### Block Ciphers and DES - St. Cloud State University

```Cryptography and
Network Security
Sixth Edition
by William Stallings
Chapter 3
Block Ciphers and the Data
Encryption Standard
“All the afternoon Mungo had been working on
Stern's code, principally with the aid of the latest
messages which he had copied down at the Nevin
Square drop. Stern was very confident. He must be
well aware London Central knew about that drop. It
was obvious that they didn't care how often Mungo
read their messages, so confident were they in the
impenetrability of the code.”
—Talking to Strange Men,
Ruth Rendell
Stream Cipher
Encrypts a digital data
stream one bit or one byte
at a time
Examples:
•Autokeyed Vigenère cipher
•Vernam cipher
In the ideal case a one-time
pad version of the Vernam
cipher would be used, in
which the keystream is as
long as the plaintext bit
stream
If the cryptographic
keystream is random,
then this cipher is
unbreakable by any
means other than
acquiring the
keystream
•Keystream must be
provided to both users in
advance via some
independent and secure
channel
•This introduces
insurmountable logistical
problems if the intended
data traffic is very large
For practical reasons the bitstream generator must be
implemented as an
algorithmic procedure so
that the cryptographic bit
stream can be produced by
both users
It must be
computationally
impractical to predict
future portions of the
bit stream based on
previous portions of
the bit stream
The two users need
only share the
generating key and
each can produce the
keystream
Block Cipher
A block of
plaintext is treated
as a whole and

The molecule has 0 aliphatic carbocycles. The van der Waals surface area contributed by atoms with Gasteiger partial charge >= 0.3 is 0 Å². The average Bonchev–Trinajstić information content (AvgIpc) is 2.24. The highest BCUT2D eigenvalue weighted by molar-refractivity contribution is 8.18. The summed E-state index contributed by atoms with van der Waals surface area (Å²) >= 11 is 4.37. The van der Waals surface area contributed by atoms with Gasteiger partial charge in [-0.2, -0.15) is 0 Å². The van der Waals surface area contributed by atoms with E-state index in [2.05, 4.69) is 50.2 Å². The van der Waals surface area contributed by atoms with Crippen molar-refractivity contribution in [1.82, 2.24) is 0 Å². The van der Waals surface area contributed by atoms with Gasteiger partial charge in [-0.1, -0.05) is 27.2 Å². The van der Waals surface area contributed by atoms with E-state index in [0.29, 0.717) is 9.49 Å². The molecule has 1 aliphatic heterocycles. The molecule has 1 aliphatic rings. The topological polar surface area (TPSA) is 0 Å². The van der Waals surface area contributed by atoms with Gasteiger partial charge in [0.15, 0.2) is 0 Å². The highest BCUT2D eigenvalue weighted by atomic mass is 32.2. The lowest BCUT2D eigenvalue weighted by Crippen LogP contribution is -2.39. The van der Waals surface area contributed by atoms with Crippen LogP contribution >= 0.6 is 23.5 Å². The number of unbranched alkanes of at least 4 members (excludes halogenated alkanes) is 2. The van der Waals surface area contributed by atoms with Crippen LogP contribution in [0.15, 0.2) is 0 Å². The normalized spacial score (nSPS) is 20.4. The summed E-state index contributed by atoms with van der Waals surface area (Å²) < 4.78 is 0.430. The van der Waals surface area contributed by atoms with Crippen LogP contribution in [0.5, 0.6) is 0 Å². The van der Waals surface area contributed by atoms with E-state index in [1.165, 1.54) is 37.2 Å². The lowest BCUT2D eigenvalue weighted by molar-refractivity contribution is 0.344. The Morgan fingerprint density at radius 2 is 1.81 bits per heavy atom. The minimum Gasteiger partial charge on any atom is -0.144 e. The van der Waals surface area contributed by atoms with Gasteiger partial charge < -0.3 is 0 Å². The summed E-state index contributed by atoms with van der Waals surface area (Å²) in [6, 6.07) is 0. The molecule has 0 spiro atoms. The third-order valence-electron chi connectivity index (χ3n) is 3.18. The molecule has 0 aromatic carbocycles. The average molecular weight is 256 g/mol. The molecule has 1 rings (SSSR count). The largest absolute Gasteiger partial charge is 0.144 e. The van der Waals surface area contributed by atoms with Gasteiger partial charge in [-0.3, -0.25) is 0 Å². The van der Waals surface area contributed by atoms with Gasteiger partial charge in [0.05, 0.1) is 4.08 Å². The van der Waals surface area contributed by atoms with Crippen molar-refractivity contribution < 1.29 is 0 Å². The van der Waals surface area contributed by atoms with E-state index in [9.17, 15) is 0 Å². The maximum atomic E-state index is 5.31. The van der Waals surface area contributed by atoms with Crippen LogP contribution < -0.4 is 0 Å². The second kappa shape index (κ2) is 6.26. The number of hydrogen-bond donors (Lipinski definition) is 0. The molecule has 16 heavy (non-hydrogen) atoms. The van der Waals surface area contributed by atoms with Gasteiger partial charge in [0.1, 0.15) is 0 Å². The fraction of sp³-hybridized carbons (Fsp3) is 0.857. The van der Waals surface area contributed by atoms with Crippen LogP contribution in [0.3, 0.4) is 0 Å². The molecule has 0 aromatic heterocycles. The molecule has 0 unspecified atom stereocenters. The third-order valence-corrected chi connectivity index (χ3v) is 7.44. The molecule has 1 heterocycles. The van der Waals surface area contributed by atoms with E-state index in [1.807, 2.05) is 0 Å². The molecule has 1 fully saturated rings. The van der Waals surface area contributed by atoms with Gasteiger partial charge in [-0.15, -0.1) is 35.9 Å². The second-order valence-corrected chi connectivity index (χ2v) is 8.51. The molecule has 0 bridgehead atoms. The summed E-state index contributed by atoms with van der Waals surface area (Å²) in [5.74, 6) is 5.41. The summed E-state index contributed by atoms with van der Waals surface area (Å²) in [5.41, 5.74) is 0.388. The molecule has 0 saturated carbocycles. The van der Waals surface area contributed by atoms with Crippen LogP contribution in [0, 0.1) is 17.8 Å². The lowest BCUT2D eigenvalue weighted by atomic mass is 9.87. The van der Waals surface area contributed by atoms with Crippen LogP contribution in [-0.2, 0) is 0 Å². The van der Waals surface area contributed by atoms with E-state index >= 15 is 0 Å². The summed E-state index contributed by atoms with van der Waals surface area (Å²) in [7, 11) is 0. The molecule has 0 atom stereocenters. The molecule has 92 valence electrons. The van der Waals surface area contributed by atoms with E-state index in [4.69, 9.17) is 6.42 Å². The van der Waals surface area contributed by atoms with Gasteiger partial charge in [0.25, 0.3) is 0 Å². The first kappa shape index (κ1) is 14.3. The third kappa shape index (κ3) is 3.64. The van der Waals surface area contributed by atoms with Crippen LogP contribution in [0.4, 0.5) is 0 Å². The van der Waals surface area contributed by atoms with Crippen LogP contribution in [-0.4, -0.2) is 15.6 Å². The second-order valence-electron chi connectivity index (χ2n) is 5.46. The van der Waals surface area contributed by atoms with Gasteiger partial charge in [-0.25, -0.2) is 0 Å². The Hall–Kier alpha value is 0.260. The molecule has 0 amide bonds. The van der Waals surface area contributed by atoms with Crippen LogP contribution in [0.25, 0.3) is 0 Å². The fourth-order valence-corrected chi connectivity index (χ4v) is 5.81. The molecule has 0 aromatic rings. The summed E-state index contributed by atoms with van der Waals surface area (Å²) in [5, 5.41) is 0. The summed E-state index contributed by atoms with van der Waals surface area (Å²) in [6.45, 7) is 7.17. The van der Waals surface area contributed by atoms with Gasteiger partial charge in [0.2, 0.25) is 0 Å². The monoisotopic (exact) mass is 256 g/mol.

used to produce a
ciphertext block of
equal length
Typically a block
size of 64 or 128
bits is used
As with a stream
cipher, the two
users share a
symmetric
encryption key
The majority of
network-based
symmetric
cryptographic
applications make
use of block
ciphers
Stream Cipher and
Block Cipher
Table 3.1
Encryption and Decryption Tables for Substitution Cipher of Figure 3.2
Feistel Cipher
• Proposed the use of a cipher that alternates
substitutions and permutations
Substitutions
•Each plaintext element or group of elements
is uniquely replaced by a corresponding
ciphertext element or group of elements
Permutation
•No elements are added or deleted or replaced
in the sequence, rather the order in which the
elements appear in the sequence is changed
• Is a practical application of a proposal by Claude
Shannon to develop a product cipher that
alternates confusion and diffusion functions
• Is the structure used by many significant
symmetric block ciphers currently in use
Diffusion and Confusion
• Terms introduced by Claude Shannon to capture
the two basic building blocks for any
cryptographic system
• Shannon’s concern was to thwart cryptanalysis
based on statistical analysis
Diffusion
•The statistical structure of the plaintext is dissipated into long-range statistics of the
ciphertext
•This is achieved by having each plaintext digit affect the value of many ciphertext
digits
Confusion
•Seeks to make the relationship between the statistics of the ciphertext and the value
of the encryption key as complex as possible
•Even if the attacker can get some handle on the statistics of the ciphertext, the way in
which the key was used to produce that ciphertext is so complex as to make it
difficult to deduce the key
Feistel Cipher
Structure
Feistel Cipher Design
Features
• Block size
•
Larger block sizes mean greater
security but reduced
encryption/decryption speed for
a given algorithm
• Key size
•
Larger key size means greater
security but may decrease
encryption/decryption speeds
• Round function F
•
• Fast software
encryption/decryption
•
• Number of rounds
•
The essence of the Feistel cipher
is that a single round offers
inadequate security but that
multiple rounds offer increasing
security
• Subkey generation algorithm